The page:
The American By Henry James Chapter XXIII

"Well, have you picked one out?" asked Newman.

"A room, sir? They are all too fine for a dingy old body like me. There isn't one that hasn't a bit of gilding."

"It's only tinsel, Mrs. Bread," said Newman. "If you stay there a while it will all peel off of itself." And he gave a dismal smile.

"Oh, sir, there are things enough peeling off already!" rejoined Mrs. Bread, with a head-shake. "Since I was there I thought I would look about me. I don't believe you know, sir. The corners are most dreadful. You do want a housekeeper, that you do; you want a tidy Englishwoman that isn't above taking hold of a broom."

Newman assured her that he suspected, if he had not measured, his domestic abuses, and that to reform them was a mission worthy of her powers. She held her candlestick aloft again and looked around the salon with compassionate glances; then she intimated that she accepted the mission, and that its sacred character would sustain her in her rupture with Madame de Bellegarde. With this she curtsied herself away.

She came back the next day with her worldly goods, and Newman, going into his drawing-room, found her upon her aged knees before a divan, sewing up some detached fringe. He questioned her as to her leave-taking with her late mistress, and she said it had proved easier than she feared. "I was perfectly civil, sir, but the Lord helped me to remember that a good woman has no call to tremble before a bad one."

"I should think so!" cried Newman. "And does she know you have come to me?"

"She asked me where I was going, and I mentioned your name," said Mrs. Bread.

"What did she say to that?"

"She looked at me very hard, and she turned very red. Then she bade me leave her. I was all ready to go, and I had got the coachman, who is an Englishman, to bring down my poor box and to fetch me a cab. But when I went down myself to the gate I found it closed. My lady had sent orders to the porter not to let me pass, and by the same orders the porter's wife — she is a dreadful sly old body — had gone out in a cab to fetch home M. de Bellegarde from his club."

Newman slapped his knee. "She IS scared! she IS scared!" he cried, exultantly.

"I was frightened too, sir," said Mrs. Bread, "but I was also mightily vexed. I took it very high with the porter and asked him by what right he used violence to an honorable Englishwoman who had lived in the house for thirty years before he was heard of. Oh, sir, I was very grand, and I brought the man down. He drew his bolts and let me out, and I promised the cabman something handsome if he would drive fast. But he was terribly slow; it seemed as if we should never reach your blessed door. I am all of a tremble still; it took me five minutes, just now, to thread my needle."

Newman told her, with a gleeful laugh, that if she chose she might have a little maid on purpose to thread her needles; and he went away murmuring to himself again that the old woman WAS scared — she WAS scared!

He had not shown Mrs. Tristram the little paper that he carried in his pocket-book, but since his return to Paris he had seen her several times, and she had told him that he seemed to her to be in a strange way — an even stranger way than his sad situation made natural. Had his disappointment gone to his head? He looked like a man who was going to be ill, and yet she had never seen him more restless and active. One day he would sit hanging his head and looking as if he were firmly resolved never to smile again; another he would indulge in laughter that was almost unseemly and make jokes that were bad even for him. If he was trying to carry off his sorrow, he at such times really went too far. She begged him of all things not to be "strange." Feeling in a measure responsible as she did for the affair which had turned out so ill for him, she could endure anything but his strangeness. He might be melancholy if he would, or he might be stoical; he might be cross and cantankerous with her and ask her why she had ever dared to meddle with his destiny: to this she would submit; for this she would make allowances. Only, for Heaven's sake, let him not be incoherent. That would be extremely unpleasant. It was like people talking in their sleep; they always frightened her. And Mrs. Tristram intimated that, taking very high ground as regards the moral obligation which events had laid upon her, she proposed not to rest quiet until she should have confronted him with the least inadequate substitute for Madame de Cintre that the two hemispheres contained.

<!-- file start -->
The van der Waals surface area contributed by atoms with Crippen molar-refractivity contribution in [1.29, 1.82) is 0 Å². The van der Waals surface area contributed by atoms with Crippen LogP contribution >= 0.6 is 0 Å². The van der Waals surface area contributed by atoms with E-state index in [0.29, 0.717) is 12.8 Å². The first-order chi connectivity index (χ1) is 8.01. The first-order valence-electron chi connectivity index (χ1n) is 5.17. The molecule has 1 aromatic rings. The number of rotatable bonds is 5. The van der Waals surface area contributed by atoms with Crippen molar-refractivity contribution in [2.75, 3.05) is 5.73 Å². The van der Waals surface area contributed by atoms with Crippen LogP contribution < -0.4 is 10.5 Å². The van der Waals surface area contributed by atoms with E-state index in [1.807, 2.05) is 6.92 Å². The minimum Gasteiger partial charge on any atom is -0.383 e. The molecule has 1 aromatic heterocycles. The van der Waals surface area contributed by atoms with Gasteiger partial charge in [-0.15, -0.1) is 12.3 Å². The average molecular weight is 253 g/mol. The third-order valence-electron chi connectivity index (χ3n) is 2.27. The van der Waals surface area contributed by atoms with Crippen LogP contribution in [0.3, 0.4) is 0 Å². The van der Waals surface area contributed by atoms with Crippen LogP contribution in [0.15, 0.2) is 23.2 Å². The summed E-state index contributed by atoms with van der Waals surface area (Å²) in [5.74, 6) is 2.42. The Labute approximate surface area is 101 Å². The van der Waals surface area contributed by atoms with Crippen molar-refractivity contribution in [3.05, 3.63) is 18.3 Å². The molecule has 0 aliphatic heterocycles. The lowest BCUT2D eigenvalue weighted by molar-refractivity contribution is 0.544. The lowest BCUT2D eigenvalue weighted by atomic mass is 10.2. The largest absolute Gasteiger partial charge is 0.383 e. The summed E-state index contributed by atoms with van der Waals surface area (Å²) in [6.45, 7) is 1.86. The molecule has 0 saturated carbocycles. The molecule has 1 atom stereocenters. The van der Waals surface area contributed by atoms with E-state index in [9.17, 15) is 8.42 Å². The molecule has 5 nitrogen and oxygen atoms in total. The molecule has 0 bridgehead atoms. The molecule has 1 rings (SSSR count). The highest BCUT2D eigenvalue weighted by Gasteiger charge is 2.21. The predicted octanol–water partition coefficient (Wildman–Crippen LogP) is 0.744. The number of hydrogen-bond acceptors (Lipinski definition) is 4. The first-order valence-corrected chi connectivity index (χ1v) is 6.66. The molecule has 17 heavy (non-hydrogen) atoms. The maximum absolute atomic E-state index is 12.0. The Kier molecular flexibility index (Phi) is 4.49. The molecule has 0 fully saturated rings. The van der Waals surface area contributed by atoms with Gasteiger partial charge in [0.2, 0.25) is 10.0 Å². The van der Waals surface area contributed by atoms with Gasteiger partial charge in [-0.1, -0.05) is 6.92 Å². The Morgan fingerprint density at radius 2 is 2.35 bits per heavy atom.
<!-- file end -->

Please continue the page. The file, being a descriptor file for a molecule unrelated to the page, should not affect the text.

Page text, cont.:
"Oh," said Newman, "we are even now, and we had better not open a new account! You may bury me some day, but you shall never marry me. It's too rough. I hope, at any rate," he added, "that there is nothing incoherent in this — that I want to go next Sunday to the Carmelite chapel in the Avenue de Messine. You know one of the Catholic ministers — an abbe, is that it? — I have seen him here, you know; that motherly old gentleman with the big waist-band. Please ask him if I need a special leave to go in, and if I do, beg him to obtain it for me."

Mrs. Tristram gave expression to the liveliest joy. "I am so glad you have asked me to do something!" she cried. "You shall get into the chapel if the abbe is disfrocked for his share in it." And two days afterwards she told him that it was all arranged; the abbe was enchanted to serve him, and if he would present himself civilly at the convent gate there would be no difficulty.

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At the ball, who tries to point out some things to Newman, when he fails to realize them on his own?




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